“The railroads are absolutely vital to the mobility of people and goods,” Philbrick said. “Hard stop. I mean, there you go. … [As] the climate warms, we’re going to continue to have fires, maybe flooding, mudslides [and] other associated critical events. So, making sure that we’re investing now and understanding what’s effective to help people to plan for rather than respond to these types of events is very powerful.”

A list of the consortium’s five research projects, which must be completed in two years:

  • Conduct a pilot study for the detection and prediction of climate and extreme events over the North American rail network using multimodal sensors.
  • Create a climate resilience extreme events portal that will serve as a repository for best practices for freight and passenger rail planning. The portal will serve as a tool that can help practitioners plan and adapt to climate risks and mitigate their impacts. It could also act as a tool to help planners determine how to align mitigation decisions with funding availability.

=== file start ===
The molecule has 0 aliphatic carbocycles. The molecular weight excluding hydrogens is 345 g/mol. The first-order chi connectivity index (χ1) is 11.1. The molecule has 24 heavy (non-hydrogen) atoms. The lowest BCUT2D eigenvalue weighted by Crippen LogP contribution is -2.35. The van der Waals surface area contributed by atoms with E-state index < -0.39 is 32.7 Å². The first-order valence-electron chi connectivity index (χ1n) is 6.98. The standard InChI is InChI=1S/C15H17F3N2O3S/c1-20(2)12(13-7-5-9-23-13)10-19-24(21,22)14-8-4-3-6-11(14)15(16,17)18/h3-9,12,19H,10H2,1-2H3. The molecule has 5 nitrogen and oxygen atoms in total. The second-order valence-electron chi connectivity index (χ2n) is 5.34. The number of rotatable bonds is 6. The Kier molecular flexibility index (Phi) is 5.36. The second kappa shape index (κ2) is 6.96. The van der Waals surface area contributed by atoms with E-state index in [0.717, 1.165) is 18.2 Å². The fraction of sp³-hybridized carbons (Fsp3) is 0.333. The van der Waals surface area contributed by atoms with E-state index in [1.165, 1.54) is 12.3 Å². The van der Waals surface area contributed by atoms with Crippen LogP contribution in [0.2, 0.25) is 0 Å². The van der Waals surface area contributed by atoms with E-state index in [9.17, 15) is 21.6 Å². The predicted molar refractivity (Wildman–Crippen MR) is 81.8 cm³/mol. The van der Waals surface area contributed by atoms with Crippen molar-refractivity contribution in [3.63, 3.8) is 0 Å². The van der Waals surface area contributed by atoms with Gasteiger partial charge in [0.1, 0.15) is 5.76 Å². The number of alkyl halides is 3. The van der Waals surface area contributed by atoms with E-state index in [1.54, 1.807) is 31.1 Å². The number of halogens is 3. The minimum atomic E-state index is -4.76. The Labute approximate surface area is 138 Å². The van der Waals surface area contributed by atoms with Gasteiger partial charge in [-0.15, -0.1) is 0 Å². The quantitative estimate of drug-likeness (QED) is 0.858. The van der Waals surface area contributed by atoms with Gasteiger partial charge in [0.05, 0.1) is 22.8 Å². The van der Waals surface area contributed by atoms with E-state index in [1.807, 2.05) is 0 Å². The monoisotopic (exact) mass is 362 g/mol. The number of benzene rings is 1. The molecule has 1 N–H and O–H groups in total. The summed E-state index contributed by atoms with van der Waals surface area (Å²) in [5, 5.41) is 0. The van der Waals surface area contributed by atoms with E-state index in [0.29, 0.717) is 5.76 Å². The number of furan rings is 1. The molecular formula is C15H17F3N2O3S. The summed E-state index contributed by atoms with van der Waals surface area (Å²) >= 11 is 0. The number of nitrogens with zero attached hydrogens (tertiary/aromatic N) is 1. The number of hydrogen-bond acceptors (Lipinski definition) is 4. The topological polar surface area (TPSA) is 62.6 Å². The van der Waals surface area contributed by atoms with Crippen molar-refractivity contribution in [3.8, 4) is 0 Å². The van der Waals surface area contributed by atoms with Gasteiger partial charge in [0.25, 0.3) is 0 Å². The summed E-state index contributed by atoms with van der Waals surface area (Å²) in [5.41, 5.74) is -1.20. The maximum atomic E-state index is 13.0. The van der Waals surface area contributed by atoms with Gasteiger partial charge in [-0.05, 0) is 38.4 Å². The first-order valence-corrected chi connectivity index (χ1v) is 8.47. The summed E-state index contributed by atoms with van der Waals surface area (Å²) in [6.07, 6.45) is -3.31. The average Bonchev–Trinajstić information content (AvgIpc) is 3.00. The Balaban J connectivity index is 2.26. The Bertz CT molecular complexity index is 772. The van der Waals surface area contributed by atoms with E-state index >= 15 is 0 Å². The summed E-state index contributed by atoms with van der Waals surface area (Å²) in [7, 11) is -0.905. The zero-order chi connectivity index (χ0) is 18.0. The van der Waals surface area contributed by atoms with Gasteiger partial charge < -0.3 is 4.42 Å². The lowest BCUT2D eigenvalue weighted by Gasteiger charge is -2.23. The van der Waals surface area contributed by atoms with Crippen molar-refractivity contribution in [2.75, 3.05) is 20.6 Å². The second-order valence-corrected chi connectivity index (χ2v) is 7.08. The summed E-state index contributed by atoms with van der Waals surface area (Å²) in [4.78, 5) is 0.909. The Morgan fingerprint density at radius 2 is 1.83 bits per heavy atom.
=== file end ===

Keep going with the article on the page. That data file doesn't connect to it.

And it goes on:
• Develop training exercises aimed at responding to climate-related crisis events on the railroad.
  • Develop a new tool for analyzing climate adaptation and resilience strategies for freight and passenger rail in order to help the railways better align resources.
  • Create a guide that helps stakeholders determine what type of railway infrastructure provides the most resilience against risk. 

“One major way our specific project [No. 4 on the list] can help various agencies better integrate resiliency measures into their current operations and practices,” said Serena Alexander, associate professor at San Jose State. “We are going to create a database of innovative strategies, technologies and planning tools to address climate impacts on rail infrastructure and freight. Access to relevant information is a major barrier many agencies are facing to plan for climate resilience and our tool will help address that gap.”